Sydney, 800 miles S. of Nova Scotia (SatireWire.com) — After what witnesses described as an all night blinder during which it kept droning on about how it was always being bloody ignored by the whole bloody world and would bloody well stand to do something about it, Australia this morning woke up to find itself in the middle of the North Atlantic.

“Good Lord, that was a booze up,” said a bleary-eyed Australian Prime Minister, John Howard, speaking from his residence at Kirribilli House, approximately 600 nautical miles east of Cape Hatteras, North Carolina.

According to Australians and residents of several countries destroyed or lewdly insulted during the continent’s nearly 7,000-mile saltwater stagger, the binge began just after noon yesterday at a pub in Brisbane, where several patrons were discussing Australia Day and the nation’s general lack of respect from abroad.

“It started off same as always; coupla fossils saying how our Banjo Patterson was a better poet than Walt Whitman, how Con the Fruiterer is funnier than Seinfeld, only they’re Aussies so no one knows about ’em,” recalled witness Kevin Porter. “Then this bloke Martin pipes up and says Australia’s main problem is that it’s stuck in Australia, and everybody says ‘Too right!'”

“Well, it made sense at the time,” Porter added.

By 2 a.m., powered by national pride and alcohol, the 3-million-square-mile land mass was barging eastward through the Coral Sea and crossing into the central Pacific, leaving a trail of beer cans and Chinese take-away in its wake.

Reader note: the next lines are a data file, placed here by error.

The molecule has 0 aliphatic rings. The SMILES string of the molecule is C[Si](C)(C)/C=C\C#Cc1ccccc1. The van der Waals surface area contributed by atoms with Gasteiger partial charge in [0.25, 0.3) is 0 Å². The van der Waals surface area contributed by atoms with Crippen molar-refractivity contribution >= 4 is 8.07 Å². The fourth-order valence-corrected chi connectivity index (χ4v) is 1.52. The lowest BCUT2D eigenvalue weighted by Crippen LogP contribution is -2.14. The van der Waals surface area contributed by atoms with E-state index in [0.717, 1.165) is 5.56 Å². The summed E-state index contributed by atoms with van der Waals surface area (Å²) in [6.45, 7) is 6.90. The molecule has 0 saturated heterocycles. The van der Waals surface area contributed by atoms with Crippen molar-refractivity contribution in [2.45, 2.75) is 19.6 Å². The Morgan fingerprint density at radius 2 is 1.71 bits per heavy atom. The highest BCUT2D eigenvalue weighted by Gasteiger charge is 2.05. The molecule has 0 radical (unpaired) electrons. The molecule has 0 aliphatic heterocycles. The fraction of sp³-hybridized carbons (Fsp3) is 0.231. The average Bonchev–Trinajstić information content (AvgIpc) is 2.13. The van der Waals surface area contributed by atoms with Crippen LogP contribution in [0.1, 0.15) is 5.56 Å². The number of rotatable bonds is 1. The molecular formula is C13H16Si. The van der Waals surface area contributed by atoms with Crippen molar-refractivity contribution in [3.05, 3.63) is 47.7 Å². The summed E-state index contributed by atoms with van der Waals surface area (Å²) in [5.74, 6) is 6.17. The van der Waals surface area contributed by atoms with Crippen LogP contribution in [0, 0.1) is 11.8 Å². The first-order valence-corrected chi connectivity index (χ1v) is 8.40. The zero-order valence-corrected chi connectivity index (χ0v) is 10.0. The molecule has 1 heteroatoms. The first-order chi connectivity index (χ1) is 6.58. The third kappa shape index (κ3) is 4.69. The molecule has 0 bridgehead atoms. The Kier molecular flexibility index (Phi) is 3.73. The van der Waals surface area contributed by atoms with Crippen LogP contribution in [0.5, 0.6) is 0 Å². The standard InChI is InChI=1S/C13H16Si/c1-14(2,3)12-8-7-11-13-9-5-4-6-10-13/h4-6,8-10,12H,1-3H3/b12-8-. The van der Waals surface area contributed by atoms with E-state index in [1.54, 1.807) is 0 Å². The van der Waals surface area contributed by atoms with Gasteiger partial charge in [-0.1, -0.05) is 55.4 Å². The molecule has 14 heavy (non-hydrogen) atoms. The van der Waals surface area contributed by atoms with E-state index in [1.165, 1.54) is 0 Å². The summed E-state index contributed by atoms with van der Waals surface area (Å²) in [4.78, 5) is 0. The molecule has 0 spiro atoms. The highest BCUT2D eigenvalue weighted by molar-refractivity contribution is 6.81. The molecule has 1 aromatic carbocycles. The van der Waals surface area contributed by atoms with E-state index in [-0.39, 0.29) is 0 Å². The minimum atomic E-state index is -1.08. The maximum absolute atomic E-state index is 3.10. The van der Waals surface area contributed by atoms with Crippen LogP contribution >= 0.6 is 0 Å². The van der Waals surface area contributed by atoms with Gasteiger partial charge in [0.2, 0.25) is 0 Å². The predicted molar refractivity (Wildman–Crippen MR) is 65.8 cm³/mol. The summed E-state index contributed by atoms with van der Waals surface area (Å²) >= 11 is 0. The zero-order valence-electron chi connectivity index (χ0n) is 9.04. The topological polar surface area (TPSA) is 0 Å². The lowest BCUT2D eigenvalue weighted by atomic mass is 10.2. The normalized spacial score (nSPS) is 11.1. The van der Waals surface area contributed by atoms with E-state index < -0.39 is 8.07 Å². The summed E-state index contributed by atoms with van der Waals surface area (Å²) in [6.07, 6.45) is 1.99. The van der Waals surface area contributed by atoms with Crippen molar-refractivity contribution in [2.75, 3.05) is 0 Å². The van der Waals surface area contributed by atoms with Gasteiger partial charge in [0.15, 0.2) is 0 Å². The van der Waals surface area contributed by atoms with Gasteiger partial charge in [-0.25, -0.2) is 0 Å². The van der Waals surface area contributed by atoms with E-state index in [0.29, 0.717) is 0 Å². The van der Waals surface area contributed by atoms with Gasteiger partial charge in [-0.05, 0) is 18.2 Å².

When dawn broke over the Northern Hemisphere, the continent suddenly found itself, not only upside down, but smack in the middle of the Atlantic, and according to most of its 19 million inhabitants, that’s the way it’s going to stay.

“We sent troops to Afghanistan. You never hear about it. We have huge government scandals. You never hear about it. It’s all ‘America did this,’ and ‘Europe says that,'” exclaimed Perth resident Paul Watson. “Well, we’re right in the thick of things now, so let’s just see if you can you ignore us.”

Officials on both sides of the Atlantic conceded that would be difficult. “They broke Florida,” said U.S. State Department spokesman Richard Boucher. “And most of Latin America is missing.”

Meanwhile, victims of what’s already been dubbed the “Australian Crawl” are still shaking off the event.

“Australia bumped into us at about midnight local time,” said Hawaii governor Ben Cayetano. “They were very friendly — they always seem friendly — but they refused to go around unless we answered their questions. But the questions were impossible. ‘Who is Ian Thorpe? Do you have any Tim Tams? What day is Australia Day?'”

“Fortunately, somebody here had an Unimportant World Dates calendar and we aced the last one,” Cayetano added.

Panama, however, was not so lucky.

“Australia came through here screaming curses at us to let them through,” said Ernesto Carnal, who guards the locks at the entrance to the Panama Canal. “We said they would not fit, so they demanded to speak with a manager. When I go to find Mr. Caballos, they sneak the whole continent through.”